We focus on the mechanistic modelling of genetic and sequence data to try to infer the biological processes that shape genomes. We have developed evolutionary models that can be fit to cancer patient sequencing data to infer important parameters such as mutation rates and selection coefficients. We are currently working on modelling structural variation and chromosome instability to try to understand how these important processes contribute to intra-tumour heterogeneity.
The human intestine and the wide range of prokaryotic and eukaryotic organisms it supports form a mutualistic host-microbe symbiotic system crucial for many processes including the breakdown of plant polysaccharides and microbial fermentation. Variation and disruption of this natural ecosystem is linked to a diverse array of disorders including infectious disease, autoimmunity, obesity and cancer. We are engineering probiotic strains for therapeutic and sensing applications, plus understanding how to engineer microbial consortia.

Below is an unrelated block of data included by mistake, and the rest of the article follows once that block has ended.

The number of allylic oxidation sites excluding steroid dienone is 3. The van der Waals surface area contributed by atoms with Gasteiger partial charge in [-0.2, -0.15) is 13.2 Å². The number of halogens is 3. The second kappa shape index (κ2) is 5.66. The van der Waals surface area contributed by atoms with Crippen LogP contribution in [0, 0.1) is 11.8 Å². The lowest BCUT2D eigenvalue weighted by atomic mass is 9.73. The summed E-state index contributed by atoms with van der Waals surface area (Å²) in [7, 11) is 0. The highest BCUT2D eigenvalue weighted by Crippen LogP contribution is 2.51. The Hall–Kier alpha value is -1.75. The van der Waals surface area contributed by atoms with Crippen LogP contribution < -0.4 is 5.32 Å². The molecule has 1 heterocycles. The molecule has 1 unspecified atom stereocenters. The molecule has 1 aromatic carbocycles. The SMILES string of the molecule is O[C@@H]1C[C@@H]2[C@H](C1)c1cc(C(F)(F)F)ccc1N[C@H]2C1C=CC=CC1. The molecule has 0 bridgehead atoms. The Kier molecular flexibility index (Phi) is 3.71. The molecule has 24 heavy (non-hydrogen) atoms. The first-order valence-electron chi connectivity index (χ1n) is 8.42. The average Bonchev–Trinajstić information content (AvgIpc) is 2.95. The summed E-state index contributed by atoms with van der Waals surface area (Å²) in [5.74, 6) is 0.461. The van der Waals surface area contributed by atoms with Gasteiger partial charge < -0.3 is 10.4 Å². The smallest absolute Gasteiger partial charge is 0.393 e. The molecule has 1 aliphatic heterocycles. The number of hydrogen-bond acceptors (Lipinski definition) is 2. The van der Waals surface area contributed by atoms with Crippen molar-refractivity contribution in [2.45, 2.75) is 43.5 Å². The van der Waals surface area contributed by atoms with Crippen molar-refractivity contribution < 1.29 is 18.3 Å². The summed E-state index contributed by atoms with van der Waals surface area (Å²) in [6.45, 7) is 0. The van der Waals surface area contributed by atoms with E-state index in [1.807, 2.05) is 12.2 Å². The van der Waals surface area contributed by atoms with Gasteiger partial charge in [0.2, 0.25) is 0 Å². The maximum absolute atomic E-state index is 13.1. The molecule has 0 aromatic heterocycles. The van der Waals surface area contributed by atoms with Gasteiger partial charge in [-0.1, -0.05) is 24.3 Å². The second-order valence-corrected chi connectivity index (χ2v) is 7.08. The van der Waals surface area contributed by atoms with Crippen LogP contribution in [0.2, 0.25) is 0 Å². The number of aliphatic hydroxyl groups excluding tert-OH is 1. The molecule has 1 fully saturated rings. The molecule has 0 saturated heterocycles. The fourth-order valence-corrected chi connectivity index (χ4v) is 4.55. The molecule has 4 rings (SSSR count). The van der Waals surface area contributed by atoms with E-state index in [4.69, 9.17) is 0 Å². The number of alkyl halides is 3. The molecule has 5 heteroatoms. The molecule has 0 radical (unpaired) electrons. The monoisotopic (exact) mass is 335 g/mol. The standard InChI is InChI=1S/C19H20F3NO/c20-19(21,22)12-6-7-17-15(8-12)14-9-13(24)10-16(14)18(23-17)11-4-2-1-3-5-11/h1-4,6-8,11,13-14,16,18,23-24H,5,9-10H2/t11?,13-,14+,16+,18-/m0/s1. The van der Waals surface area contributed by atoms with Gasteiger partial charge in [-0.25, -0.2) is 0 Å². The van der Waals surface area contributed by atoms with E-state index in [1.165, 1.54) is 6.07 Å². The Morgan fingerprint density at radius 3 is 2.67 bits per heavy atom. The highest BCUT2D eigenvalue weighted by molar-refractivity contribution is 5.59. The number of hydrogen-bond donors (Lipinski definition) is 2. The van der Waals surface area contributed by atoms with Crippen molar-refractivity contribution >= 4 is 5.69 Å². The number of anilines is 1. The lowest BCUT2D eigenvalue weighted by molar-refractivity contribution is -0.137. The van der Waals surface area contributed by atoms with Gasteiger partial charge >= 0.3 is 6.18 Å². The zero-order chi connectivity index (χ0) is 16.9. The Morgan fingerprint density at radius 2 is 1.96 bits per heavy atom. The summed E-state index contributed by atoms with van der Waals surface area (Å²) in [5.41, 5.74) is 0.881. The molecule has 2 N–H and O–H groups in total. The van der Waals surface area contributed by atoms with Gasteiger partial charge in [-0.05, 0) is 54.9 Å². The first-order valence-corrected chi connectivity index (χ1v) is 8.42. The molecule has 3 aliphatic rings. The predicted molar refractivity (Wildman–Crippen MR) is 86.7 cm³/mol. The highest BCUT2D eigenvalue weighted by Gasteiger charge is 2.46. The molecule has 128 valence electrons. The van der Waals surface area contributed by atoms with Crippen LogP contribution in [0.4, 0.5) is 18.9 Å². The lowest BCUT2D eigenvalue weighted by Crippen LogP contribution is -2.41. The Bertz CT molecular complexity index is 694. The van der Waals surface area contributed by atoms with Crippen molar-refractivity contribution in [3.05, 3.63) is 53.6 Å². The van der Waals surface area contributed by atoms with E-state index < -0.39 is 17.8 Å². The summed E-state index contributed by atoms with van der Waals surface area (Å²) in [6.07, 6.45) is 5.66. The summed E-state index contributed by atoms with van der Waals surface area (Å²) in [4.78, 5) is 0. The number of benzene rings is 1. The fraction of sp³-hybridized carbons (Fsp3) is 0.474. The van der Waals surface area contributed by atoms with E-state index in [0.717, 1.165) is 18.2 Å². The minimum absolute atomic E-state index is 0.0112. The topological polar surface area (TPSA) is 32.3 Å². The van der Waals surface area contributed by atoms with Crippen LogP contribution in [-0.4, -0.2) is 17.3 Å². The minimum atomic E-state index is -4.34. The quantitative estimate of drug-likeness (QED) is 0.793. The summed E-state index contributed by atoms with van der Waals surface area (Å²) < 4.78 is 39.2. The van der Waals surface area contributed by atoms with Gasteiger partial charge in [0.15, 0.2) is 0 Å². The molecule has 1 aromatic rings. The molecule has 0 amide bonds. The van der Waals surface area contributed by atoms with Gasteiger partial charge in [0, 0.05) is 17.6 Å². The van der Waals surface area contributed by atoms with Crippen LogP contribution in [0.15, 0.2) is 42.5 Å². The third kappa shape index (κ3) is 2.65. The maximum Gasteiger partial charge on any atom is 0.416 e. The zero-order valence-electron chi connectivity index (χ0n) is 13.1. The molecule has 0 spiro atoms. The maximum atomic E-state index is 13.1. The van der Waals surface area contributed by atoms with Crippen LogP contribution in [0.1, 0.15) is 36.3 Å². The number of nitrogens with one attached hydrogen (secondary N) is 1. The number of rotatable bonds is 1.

Gene regulatory networks
Using model space exploration from Bayesian statistics we have developed and parameterised a number of models of morphogenesis in collaboration with developmental biologists. We have also used the same methods to examine the robustness of simple gene networks in the context of synthetic biology, including the dynamics of multi-functional networks.
Biological organisms comprise complex information processing systems and computation is present at every level, from protein and DNA nanomachines, through cellular gene and signalling networks to tissues, brains and ecosystems. Thus, computation can be seen to be a fundamental and unifying theme of biology. This computation is performed in a highly parallel and robust fashion, using concurrent, multi-scale hybrid digital and analogue processing, often utilising components that are unreliable and noisy, and at orders of magnitude lower power requirements than traditional, “silicon” computing. Understanding how biological computing is performed thus has enormous potential for driving forward biology and engineering, enabling a more sustainable future in an increasingly computation-dependent world.